System Burnout Cleanup Procedures Class
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We cover the basics of burnout and dive into cleanout procedures. We also look at the Emerson-Copeland Bulletin AE24-1105 for some information inside manufacturer literature.You can read that bulletin at the following link: HERE.
Burnout is a type of compressor failure where there is electrical arcing. A short-circuit to ground or from winding to winding burns the oil and refrigerant in the compressor. Burning that oil and refrigerant results in acids, wax, and other nasty residues inside and around the failed compressor. (Keep in mind that compressors use POE oil nowadays. So, if you swap a compressor on a system with mineral oil, the replacement will likely come with POE oil.)
Burnout is especially common in cases where moisture remains in the system due to improper evacuation. So, pulling good vacuums is a preventative measure for burnout. Solid contaminants and mechanical failures may also lead to burnout. However, not all contaminants are related to burnout. Non-condensables also do NOT contribute to burnout.
Emerson recommends the filter-dryer cleaning procedure. Every time you open a system for service, replace the liquid line filter-dryer. (Make sure to use a bi-flow dryer for heat pumps. If you use Emerson dryers, Joe Shearer recommends using bi-flow dryers on heat pumps AND straight-cool systems.) Replace the suction dryers, too. Eric Mele recommends slightly oversizing the dryers.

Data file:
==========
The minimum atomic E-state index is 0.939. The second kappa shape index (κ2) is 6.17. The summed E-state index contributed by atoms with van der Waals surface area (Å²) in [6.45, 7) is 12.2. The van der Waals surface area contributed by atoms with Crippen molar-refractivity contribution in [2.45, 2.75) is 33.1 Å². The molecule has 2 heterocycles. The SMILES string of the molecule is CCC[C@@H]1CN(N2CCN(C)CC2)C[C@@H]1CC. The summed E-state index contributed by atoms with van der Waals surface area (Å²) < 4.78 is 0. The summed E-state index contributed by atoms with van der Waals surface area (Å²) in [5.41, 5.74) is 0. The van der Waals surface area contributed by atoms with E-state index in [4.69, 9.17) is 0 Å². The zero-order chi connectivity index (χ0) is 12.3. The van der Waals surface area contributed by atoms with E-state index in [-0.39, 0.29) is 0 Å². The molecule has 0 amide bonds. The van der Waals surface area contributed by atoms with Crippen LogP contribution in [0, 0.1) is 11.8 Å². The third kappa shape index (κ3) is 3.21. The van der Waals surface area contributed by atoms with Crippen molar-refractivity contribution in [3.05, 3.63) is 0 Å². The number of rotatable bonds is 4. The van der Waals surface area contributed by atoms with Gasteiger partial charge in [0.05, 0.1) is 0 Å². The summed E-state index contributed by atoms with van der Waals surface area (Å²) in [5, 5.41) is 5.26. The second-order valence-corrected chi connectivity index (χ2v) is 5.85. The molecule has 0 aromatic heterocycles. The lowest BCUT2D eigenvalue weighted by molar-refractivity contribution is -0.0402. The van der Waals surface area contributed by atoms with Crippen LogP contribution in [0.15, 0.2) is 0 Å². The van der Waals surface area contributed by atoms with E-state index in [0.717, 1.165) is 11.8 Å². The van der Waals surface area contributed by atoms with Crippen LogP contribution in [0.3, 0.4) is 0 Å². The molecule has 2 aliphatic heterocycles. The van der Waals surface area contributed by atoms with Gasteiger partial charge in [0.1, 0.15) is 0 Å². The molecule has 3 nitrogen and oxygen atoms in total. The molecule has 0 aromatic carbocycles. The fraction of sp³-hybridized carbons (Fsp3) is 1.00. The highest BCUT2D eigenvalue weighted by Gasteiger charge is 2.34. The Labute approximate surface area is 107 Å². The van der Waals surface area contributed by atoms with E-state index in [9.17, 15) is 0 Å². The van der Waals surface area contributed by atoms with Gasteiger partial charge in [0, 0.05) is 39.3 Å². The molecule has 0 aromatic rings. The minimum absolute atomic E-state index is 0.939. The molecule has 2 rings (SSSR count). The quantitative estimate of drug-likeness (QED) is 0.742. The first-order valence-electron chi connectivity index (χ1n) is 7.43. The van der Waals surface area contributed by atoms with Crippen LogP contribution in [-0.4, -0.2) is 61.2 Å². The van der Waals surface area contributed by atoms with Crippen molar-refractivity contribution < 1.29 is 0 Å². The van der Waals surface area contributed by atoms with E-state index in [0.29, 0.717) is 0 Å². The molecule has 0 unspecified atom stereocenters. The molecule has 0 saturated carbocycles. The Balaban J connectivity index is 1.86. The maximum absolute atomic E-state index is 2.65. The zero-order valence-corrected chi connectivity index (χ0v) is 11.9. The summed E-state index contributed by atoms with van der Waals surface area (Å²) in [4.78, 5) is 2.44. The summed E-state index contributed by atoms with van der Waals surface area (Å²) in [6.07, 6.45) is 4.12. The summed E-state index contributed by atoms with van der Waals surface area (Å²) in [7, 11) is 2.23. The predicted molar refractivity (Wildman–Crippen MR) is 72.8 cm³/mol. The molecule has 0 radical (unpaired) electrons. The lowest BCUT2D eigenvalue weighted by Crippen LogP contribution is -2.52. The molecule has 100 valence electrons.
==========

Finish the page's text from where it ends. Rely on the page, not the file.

Some sources may recommend using charcoal in HH dryers to eliminate wax. However, we generally prefer using EK dryers with the most desiccant and activated alumina.
You will also want to clean filters and screens. In many cases, you may straight-pipe the dryers from their previous locations and install them in new locations. Emerson also recommends using a moisture indicator or sight glass for the cleaning procedure. While that is a good practice, it is not always necessary, especially in residential applications.